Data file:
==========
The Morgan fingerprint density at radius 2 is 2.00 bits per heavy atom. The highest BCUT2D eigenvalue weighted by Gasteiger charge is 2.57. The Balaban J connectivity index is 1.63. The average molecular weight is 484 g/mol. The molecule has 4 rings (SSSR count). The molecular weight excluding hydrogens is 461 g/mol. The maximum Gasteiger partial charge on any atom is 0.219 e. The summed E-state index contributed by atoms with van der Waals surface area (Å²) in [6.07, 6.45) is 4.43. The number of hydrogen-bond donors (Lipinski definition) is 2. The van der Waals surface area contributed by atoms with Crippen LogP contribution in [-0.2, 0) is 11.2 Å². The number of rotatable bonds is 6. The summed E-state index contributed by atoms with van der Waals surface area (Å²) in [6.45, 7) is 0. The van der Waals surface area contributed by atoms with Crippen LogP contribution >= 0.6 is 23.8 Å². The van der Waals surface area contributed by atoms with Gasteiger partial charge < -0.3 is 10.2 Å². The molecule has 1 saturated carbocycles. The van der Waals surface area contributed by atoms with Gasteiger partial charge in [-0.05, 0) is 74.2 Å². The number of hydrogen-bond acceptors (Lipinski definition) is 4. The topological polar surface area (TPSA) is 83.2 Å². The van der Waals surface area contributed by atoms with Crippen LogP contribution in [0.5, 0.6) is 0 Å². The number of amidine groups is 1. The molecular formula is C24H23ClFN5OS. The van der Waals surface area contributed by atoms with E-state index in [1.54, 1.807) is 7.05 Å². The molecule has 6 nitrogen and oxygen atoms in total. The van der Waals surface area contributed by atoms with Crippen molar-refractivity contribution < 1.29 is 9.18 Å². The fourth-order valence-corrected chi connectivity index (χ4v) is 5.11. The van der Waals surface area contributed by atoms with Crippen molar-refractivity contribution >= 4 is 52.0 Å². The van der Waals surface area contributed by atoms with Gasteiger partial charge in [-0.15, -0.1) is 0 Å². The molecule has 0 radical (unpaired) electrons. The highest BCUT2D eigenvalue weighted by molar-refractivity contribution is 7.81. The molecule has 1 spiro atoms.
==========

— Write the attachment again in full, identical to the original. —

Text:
The Morgan fingerprint density at radius 2 is 2.00 bits per heavy atom. The highest BCUT2D eigenvalue weighted by Gasteiger charge is 2.57. The Balaban J connectivity index is 1.63. The average molecular weight is 484 g/mol. The molecule has 4 rings (SSSR count). The molecular weight excluding hydrogens is 461 g/mol. The maximum Gasteiger partial charge on any atom is 0.219 e. The summed E-state index contributed by atoms with van der Waals surface area (Å²) in [6.07, 6.45) is 4.43. The number of hydrogen-bond donors (Lipinski definition) is 2. The van der Waals surface area contributed by atoms with Crippen LogP contribution in [-0.2, 0) is 11.2 Å². The number of rotatable bonds is 6. The summed E-state index contributed by atoms with van der Waals surface area (Å²) in [6.45, 7) is 0. The van der Waals surface area contributed by atoms with Crippen LogP contribution >= 0.6 is 23.8 Å². The van der Waals surface area contributed by atoms with Gasteiger partial charge < -0.3 is 10.2 Å². The molecule has 1 saturated carbocycles. The van der Waals surface area contributed by atoms with Gasteiger partial charge in [-0.05, 0) is 74.2 Å². The number of hydrogen-bond acceptors (Lipinski definition) is 4. The topological polar surface area (TPSA) is 83.2 Å². The van der Waals surface area contributed by atoms with Crippen LogP contribution in [0.5, 0.6) is 0 Å². The number of amidine groups is 1. The molecular formula is C24H23ClFN5OS. The van der Waals surface area contributed by atoms with E-state index in [1.54, 1.807) is 7.05 Å². The molecule has 6 nitrogen and oxygen atoms in total. The van der Waals surface area contributed by atoms with Crippen molar-refractivity contribution < 1.29 is 9.18 Å². The fourth-order valence-corrected chi connectivity index (χ4v) is 5.11. The van der Waals surface area contributed by atoms with Crippen molar-refractivity contribution >= 4 is 52.0 Å². The van der Waals surface area contributed by atoms with Gasteiger partial charge in [-0.15, -0.1) is 0 Å². The molecule has 0 radical (unpaired) electrons. The highest BCUT2D eigenvalue weighted by molar-refractivity contribution is 7.81. The molecule has 1 spiro atoms.